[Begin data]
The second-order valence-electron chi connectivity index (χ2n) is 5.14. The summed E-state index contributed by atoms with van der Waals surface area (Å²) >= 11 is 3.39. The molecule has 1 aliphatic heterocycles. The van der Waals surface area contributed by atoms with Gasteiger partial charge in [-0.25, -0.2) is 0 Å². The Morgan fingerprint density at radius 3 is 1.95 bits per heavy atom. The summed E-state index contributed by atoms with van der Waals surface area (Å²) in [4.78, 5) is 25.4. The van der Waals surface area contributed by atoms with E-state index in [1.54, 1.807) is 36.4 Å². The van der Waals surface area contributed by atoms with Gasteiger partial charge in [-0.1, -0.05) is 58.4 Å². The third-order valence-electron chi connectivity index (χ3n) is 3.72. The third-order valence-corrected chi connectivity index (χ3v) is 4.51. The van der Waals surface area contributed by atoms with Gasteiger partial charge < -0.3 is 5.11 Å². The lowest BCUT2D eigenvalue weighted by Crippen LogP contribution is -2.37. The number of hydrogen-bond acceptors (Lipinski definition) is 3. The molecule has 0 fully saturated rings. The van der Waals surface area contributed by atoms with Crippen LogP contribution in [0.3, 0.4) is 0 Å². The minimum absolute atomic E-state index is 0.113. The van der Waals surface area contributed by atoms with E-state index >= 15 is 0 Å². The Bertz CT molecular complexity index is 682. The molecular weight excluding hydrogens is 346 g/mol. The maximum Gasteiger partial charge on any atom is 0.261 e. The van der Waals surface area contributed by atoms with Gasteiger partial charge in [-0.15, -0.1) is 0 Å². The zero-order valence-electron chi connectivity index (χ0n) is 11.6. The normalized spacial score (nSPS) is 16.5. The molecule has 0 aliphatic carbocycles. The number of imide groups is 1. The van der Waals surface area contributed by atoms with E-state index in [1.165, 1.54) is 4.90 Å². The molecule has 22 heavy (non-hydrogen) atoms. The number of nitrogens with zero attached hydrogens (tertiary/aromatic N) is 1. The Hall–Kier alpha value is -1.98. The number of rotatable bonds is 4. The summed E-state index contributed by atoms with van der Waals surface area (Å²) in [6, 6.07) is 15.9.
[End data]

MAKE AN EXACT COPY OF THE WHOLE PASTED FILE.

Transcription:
The second-order valence-electron chi connectivity index (χ2n) is 5.14. The summed E-state index contributed by atoms with van der Waals surface area (Å²) >= 11 is 3.39. The molecule has 1 aliphatic heterocycles. The van der Waals surface area contributed by atoms with Gasteiger partial charge in [-0.25, -0.2) is 0 Å². The Morgan fingerprint density at radius 3 is 1.95 bits per heavy atom. The summed E-state index contributed by atoms with van der Waals surface area (Å²) in [4.78, 5) is 25.4. The van der Waals surface area contributed by atoms with E-state index in [1.54, 1.807) is 36.4 Å². The van der Waals surface area contributed by atoms with Gasteiger partial charge in [-0.1, -0.05) is 58.4 Å². The third-order valence-electron chi connectivity index (χ3n) is 3.72. The third-order valence-corrected chi connectivity index (χ3v) is 4.51. The van der Waals surface area contributed by atoms with Gasteiger partial charge < -0.3 is 5.11 Å². The lowest BCUT2D eigenvalue weighted by Crippen LogP contribution is -2.37. The number of hydrogen-bond acceptors (Lipinski definition) is 3. The molecule has 0 fully saturated rings. The van der Waals surface area contributed by atoms with Crippen LogP contribution in [0.3, 0.4) is 0 Å². The minimum absolute atomic E-state index is 0.113. The van der Waals surface area contributed by atoms with E-state index >= 15 is 0 Å². The Bertz CT molecular complexity index is 682. The molecular weight excluding hydrogens is 346 g/mol. The maximum Gasteiger partial charge on any atom is 0.261 e. The van der Waals surface area contributed by atoms with Gasteiger partial charge in [-0.15, -0.1) is 0 Å². The zero-order valence-electron chi connectivity index (χ0n) is 11.6. The normalized spacial score (nSPS) is 16.5. The molecule has 0 aliphatic carbocycles. The number of imide groups is 1. The van der Waals surface area contributed by atoms with E-state index in [1.165, 1.54) is 4.90 Å². The molecule has 22 heavy (non-hydrogen) atoms. The number of nitrogens with zero attached hydrogens (tertiary/aromatic N) is 1. The Hall–Kier alpha value is -1.98. The number of rotatable bonds is 4. The summed E-state index contributed by atoms with van der Waals surface area (Å²) in [6, 6.07) is 15.9.